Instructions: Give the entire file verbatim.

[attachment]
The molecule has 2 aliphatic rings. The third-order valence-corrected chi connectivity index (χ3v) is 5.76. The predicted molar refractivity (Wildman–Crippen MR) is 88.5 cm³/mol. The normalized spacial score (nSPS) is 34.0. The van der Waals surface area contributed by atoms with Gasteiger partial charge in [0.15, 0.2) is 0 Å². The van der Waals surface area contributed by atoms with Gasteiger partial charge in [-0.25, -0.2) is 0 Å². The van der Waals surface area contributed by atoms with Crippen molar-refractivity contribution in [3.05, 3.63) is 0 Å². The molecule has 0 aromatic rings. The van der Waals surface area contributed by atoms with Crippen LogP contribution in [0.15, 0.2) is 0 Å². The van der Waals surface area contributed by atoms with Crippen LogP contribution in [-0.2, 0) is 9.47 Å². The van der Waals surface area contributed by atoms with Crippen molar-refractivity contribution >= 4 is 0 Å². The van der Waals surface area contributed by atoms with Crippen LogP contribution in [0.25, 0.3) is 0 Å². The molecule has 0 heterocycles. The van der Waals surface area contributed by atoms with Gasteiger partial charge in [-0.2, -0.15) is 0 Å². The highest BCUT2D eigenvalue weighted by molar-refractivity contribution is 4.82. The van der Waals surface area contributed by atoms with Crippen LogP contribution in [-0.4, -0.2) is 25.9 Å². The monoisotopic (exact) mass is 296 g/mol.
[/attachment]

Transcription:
The molecule has 2 aliphatic rings. The third-order valence-corrected chi connectivity index (χ3v) is 5.76. The predicted molar refractivity (Wildman–Crippen MR) is 88.5 cm³/mol. The normalized spacial score (nSPS) is 34.0. The van der Waals surface area contributed by atoms with Gasteiger partial charge in [0.15, 0.2) is 0 Å². The van der Waals surface area contributed by atoms with Gasteiger partial charge in [-0.25, -0.2) is 0 Å². The van der Waals surface area contributed by atoms with Crippen molar-refractivity contribution in [3.05, 3.63) is 0 Å². The molecule has 0 aromatic rings. The van der Waals surface area contributed by atoms with Crippen LogP contribution in [0.15, 0.2) is 0 Å². The van der Waals surface area contributed by atoms with Crippen LogP contribution in [-0.2, 0) is 9.47 Å². The van der Waals surface area contributed by atoms with Crippen molar-refractivity contribution >= 4 is 0 Å². The van der Waals surface area contributed by atoms with Crippen LogP contribution in [0.25, 0.3) is 0 Å². The molecule has 0 heterocycles. The van der Waals surface area contributed by atoms with Gasteiger partial charge in [-0.2, -0.15) is 0 Å². The highest BCUT2D eigenvalue weighted by molar-refractivity contribution is 4.82. The van der Waals surface area contributed by atoms with Crippen LogP contribution in [-0.4, -0.2) is 25.9 Å². The monoisotopic (exact) mass is 296 g/mol.